Owing to the inability to stay in England, Nasiya returned to Barbados.
Upon her arrival she spent most of her days reacquainting herself with old friends and family, and living life for what it was in her new state.
Poetry was one of the tools Nasiya used to help her overcome the deep emotional, unexplainable pain she endured.
“I have written like almost 200 pieces of poetry. The different emotions and stuff I was going through: I just put them on paper to pass the day away.”
While spending months writing poetry and short stories about her life, the 29-year-old discovered she had a natural ability for the art. Also noticing this ability was her sister, who encouraged her to apply for a position in the two-year mass communications programme at the Barbados Community College.
Being at home sitting all day was becoming quite boring for Nasiya; so she decided to pursue the studies at the Howell Cross Road, Ivy, St Michael institution.
However, the disabled young woman said she was forewarned by an individual working there that the campus could not accommodate her disability and challenges with getting around.
“So I told him, ‘Listen, my mind is made up and I am determined to go to BCC. I don’t care how I get around. I will get around’.
“I applied and I got through. In filling out the application form, I made specifics when they asked if I have any challenges that I would need assistance with. So I figured that by the time I actually got here something would have [been put in place] to give me the assistance I needed and to get around efficiently.”
Nasiya does not regret making that choice.
“To me the work isn’t hard. The work is a lot, yes; but I manage my time to cater to the deadlines, and where it is not possible for the deadlines to be met, I explain my situation to the tutors; and where possible they grant me deadlines.
“But I am not in the habit of making excuses for not submitting my work, although I may have a valid excuse. My work is always in on time, no matter what,” she quipped.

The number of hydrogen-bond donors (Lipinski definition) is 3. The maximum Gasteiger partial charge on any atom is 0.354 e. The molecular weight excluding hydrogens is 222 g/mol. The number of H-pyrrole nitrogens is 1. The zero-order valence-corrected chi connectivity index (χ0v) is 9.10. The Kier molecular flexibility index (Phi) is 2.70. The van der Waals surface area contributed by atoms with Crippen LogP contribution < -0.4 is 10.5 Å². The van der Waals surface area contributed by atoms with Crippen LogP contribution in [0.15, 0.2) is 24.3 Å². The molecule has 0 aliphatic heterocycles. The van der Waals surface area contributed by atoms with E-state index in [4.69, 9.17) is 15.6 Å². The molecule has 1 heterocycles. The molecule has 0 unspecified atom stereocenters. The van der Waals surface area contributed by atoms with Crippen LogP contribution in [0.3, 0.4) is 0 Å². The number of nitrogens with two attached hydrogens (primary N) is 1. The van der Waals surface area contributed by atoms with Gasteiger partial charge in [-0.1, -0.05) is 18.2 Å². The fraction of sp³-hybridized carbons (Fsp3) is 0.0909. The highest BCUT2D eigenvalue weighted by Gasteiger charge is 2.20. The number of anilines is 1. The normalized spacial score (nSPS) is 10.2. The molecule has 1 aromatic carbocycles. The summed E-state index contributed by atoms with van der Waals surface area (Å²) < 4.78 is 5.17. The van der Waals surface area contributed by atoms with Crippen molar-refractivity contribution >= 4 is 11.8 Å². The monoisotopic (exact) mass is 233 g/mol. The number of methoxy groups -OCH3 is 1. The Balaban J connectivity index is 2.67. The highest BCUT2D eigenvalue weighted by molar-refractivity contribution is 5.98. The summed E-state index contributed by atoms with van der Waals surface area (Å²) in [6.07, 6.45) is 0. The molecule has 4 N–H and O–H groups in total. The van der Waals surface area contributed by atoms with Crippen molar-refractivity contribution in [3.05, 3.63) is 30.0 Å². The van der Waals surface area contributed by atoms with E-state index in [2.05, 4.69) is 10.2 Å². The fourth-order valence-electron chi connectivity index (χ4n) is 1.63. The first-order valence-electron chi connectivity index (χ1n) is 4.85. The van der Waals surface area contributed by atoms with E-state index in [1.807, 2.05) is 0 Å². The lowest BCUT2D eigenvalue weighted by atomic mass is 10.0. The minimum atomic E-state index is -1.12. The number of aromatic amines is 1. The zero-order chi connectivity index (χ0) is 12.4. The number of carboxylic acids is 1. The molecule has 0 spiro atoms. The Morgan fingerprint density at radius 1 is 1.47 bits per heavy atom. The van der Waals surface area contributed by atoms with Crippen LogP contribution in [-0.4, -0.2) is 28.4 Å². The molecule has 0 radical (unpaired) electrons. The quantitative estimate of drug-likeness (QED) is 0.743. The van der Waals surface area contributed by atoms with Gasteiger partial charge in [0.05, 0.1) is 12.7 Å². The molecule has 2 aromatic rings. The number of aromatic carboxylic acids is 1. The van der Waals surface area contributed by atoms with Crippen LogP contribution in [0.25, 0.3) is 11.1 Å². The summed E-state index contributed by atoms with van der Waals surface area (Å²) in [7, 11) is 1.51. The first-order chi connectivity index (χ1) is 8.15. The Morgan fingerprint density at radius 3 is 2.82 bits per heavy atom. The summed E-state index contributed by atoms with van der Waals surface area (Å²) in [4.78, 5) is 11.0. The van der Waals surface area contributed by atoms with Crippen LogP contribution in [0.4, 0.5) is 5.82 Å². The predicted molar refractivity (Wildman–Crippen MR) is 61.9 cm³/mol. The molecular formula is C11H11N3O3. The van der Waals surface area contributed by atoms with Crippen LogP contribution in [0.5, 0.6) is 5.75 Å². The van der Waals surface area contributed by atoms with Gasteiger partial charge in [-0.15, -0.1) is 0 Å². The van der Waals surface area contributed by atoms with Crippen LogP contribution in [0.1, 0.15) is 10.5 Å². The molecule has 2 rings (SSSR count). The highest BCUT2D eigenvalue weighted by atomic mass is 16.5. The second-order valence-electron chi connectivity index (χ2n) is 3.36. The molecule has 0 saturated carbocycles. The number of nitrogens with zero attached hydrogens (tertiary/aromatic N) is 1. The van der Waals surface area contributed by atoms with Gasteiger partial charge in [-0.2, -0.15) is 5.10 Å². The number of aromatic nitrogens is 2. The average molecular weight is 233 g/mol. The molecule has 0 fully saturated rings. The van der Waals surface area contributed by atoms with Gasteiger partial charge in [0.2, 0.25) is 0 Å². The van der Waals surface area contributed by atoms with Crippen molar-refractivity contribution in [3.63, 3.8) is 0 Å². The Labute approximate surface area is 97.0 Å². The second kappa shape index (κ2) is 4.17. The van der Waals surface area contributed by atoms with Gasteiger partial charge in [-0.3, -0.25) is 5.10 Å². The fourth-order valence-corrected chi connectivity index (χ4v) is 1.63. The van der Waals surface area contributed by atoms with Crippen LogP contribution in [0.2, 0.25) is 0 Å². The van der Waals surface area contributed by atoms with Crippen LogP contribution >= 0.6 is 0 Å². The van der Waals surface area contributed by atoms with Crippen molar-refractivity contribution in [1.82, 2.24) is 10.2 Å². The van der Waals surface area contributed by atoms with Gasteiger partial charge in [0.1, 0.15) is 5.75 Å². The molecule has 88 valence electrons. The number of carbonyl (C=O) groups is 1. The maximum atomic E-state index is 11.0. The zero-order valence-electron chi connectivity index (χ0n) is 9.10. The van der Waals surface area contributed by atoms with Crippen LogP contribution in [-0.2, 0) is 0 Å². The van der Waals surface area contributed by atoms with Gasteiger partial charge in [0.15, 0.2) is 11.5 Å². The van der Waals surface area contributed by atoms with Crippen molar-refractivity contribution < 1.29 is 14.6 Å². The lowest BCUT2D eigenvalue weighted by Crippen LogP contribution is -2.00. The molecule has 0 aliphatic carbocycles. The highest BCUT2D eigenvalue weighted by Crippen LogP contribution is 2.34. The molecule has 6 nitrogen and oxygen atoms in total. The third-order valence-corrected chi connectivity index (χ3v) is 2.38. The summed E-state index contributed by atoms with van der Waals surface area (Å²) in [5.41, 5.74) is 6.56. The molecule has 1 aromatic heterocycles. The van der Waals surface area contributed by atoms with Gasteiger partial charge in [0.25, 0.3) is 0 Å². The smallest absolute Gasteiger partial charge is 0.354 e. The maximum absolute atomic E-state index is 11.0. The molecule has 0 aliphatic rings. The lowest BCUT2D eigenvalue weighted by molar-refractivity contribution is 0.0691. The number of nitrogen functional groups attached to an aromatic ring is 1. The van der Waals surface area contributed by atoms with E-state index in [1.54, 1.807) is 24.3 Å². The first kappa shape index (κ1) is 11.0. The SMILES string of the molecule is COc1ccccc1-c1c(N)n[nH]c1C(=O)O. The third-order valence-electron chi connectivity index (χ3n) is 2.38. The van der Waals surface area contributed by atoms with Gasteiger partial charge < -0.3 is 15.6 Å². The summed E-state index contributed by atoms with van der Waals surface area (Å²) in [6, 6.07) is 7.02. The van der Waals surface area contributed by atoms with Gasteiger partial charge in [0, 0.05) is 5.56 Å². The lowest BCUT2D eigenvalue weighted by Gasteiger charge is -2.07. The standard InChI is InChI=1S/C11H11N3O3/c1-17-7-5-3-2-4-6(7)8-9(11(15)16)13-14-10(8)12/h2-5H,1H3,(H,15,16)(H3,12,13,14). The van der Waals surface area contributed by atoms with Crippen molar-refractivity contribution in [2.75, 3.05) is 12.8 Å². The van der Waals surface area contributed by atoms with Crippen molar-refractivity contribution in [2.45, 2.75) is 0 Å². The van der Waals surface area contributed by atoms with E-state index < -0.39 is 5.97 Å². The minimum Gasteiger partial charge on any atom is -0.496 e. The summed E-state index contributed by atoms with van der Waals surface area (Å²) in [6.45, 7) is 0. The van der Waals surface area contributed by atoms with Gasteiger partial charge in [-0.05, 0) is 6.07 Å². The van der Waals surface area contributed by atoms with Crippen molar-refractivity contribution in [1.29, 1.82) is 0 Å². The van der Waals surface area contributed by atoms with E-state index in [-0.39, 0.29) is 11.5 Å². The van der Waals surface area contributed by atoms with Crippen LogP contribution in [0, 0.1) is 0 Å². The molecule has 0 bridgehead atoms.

“The college’s library staff are priceless. They have been a great help to me. They have been urging me on because they have that faith that I can do it.
“For me to give up and say I can’t do it at this stage would be letting them down and everybody else that have faith in me. And I am not one to let down anybody, especially myself. My aim is to keep going until I have crossed the finish line.”
The student commended the Transport Board’s specialized bus service, which caters to the needs of people with physical challenges, and transports her between her Rock Hall, St Lucy home and BCC.
Anxiously sitting at the mic of one of the studios, she was busy managing a number of projects, working on her thesis, and studying for final examinations, as her stint at the college nears the end.
When she finishes, her first plan is to relax.
“Then I want to go into broadcast because broadcast reaches a wider range of people than print media. I want to encourage people that despite what they are going through, there is still hope and always a way to go forward and achieve your goals.
“Then after I have worked for a year, I want to go on to do a degree in education and specialize in special needs training, because there are children out there who are born with disabilities and they have to be integrated into society . . . and society isn’t readily accepting them.
“I want to be one of the people to encourage them that despite what their disability may be, or what challenges they might have, they can still go out there and achieve just as much as the normal person –– or more. They can be more than what people see they are.”
Nasiya also does not allow her disability to affect her social life. While she dodges parties because of large crowds, she attends social gatherings with her supportive friends. Her best friend of many years is always at her beck and call.
She also cherishes spending time with her boyfriend of three years, even though sometimes that relationship may be challenging, because “I can be a bit difficult at times, depending on what mood I am in”. But her partner understands.
“He has understood me over the years. He has come to know my weaknesses and my strengths; and where I am weak he tries to be strong; and he tries to be there for me. He does everything for me; I don’t even have to ask. He is such a support system, even when I feel like giving up.
“If I say, ‘I can’t get this done, I give up, I don’t want to do this any more’, he is always there to encourage me and tell me I can do it. He says, ‘You are strong, no matter what people say about you. You just have to be humble and leave them behind. Their disappointment is going to be seeing you at the top of the ladder while they are still at the bottom’.”
And as she promises to continue sharing her journey with those who are interested. Nasiya is on a mission to inspire and motivate.
“I have met people that haven’t been through the stuff I have been through, and they are always ready to give up; they have no hope. When I tell people the things I have been through, they think, ‘Well, you have been through all of that and you still manage to keep focus and go on, and you don’t pity yourself or anything’.
“What’s the point in pitying myself? I don’t like [people] pitying me and I don’t indulge myself in self-pity because its going to get me nowhere. My job is to see a goal, go after it, and meet it.”